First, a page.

If 240 volts rms is applied to the primary winding of the same transformer above, what will be the resulting secondary no load voltage.

Again confirming that the transformer is a “step-down” transformer as the primary voltage is 240 volts and the corresponding secondary voltage is lower at 80 volts.

Then the main purpose of a transformer is to transform voltages at preset ratios and we can see that the primary winding has a set amount or number of windings (coils of wire) on it to suit the input voltage. If the secondary output voltage is to be the same value as the input voltage on the primary winding, then the same number of coil turns must be wound onto the secondary core as there are on the primary core giving an even turns ratio of 1:1 (1-to-1). In other words, one coil turn on the secondary to one coil turn on the primary.

If the output secondary voltage is to be greater or higher than the input voltage, (step-up transformer) then there must be more turns on the secondary giving a turns ratio of 1:N (1-to-N), where N represents the turns ratio number. Likewise, if it is required that the secondary voltage is to be lower or less than the primary, (step-down transformer) then the number of secondary windings must be less giving a turns ratio of N:1 (N-to-1).

We have seen that the number of coil turns on the secondary winding compared to the primary winding, the turns ratio, affects the amount of voltage available from the secondary coil. But if the two windings are electrically isolated from each other, how is this secondary voltage produced?

We have said previously that a transformer basically consists of two coils wound around a common soft iron core. When an alternating voltage ( V_{P} ) is applied to the primary coil, current flows through the coil which in turn sets up a magnetic field around itself, called *mutual inductance*, by this current flow according to *Faraday’s Law* of electromagnetic induction. The strength of the magnetic field builds up as the current flow rises from zero to its maximum value which is given as dΦ/dt.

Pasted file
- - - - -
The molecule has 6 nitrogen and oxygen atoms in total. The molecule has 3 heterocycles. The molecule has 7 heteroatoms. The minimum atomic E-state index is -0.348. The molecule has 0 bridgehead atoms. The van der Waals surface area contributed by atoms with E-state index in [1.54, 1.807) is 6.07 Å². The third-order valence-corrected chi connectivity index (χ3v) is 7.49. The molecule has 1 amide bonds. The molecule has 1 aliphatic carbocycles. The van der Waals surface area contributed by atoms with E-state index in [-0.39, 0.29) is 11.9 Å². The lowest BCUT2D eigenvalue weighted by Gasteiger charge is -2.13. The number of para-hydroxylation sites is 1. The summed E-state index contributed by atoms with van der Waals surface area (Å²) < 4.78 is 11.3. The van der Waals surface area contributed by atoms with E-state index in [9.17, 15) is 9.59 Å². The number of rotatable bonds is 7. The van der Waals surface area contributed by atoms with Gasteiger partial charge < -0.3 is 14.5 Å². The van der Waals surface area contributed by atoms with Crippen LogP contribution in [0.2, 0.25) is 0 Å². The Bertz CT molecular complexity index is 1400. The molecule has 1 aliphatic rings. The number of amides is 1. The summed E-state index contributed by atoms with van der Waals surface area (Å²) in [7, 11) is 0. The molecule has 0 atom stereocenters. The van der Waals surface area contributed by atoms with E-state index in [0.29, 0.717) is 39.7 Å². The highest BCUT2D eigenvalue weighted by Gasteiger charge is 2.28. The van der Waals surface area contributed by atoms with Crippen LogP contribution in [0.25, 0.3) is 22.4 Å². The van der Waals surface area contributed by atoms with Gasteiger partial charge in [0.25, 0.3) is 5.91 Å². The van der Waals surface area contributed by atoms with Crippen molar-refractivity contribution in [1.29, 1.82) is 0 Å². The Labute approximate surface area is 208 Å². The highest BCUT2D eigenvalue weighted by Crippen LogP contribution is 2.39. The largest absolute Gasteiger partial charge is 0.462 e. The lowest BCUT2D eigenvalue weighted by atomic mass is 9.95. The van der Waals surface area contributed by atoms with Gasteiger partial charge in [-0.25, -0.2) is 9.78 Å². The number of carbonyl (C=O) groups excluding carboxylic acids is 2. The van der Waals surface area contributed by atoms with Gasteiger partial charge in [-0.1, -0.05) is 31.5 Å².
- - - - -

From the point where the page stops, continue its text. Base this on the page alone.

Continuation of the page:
As the magnetic lines of force setup by this electromagnet expand outward from the coil the soft iron core forms a path for and concentrates the magnetic flux. This magnetic flux links the turns of both windings as it increases and decreases in opposite directions under the influence of the AC supply.

However, the strength of the magnetic field induced into the soft iron core depends upon the amount of current and the number of turns in the winding. When current is reduced, the magnetic field strength reduces.

When the magnetic lines of flux flow around the core, they pass through the turns of the secondary winding, causing a voltage to be induced into the secondary coil. The amount of voltage induced will be determined by: N.dΦ/dt (Faraday’s Law), where N is the number of coil turns. Also this induced voltage has the same frequency as the primary winding voltage.

Then we can see that the same voltage is induced in each coil turn of both windings because the same magnetic flux links the turns of both the windings together. As a result, the total induced voltage in each winding is directly proportional to the number of turns in that winding. However, the peak amplitude of the output voltage available on the secondary winding will be reduced if the magnetic losses of the core are high.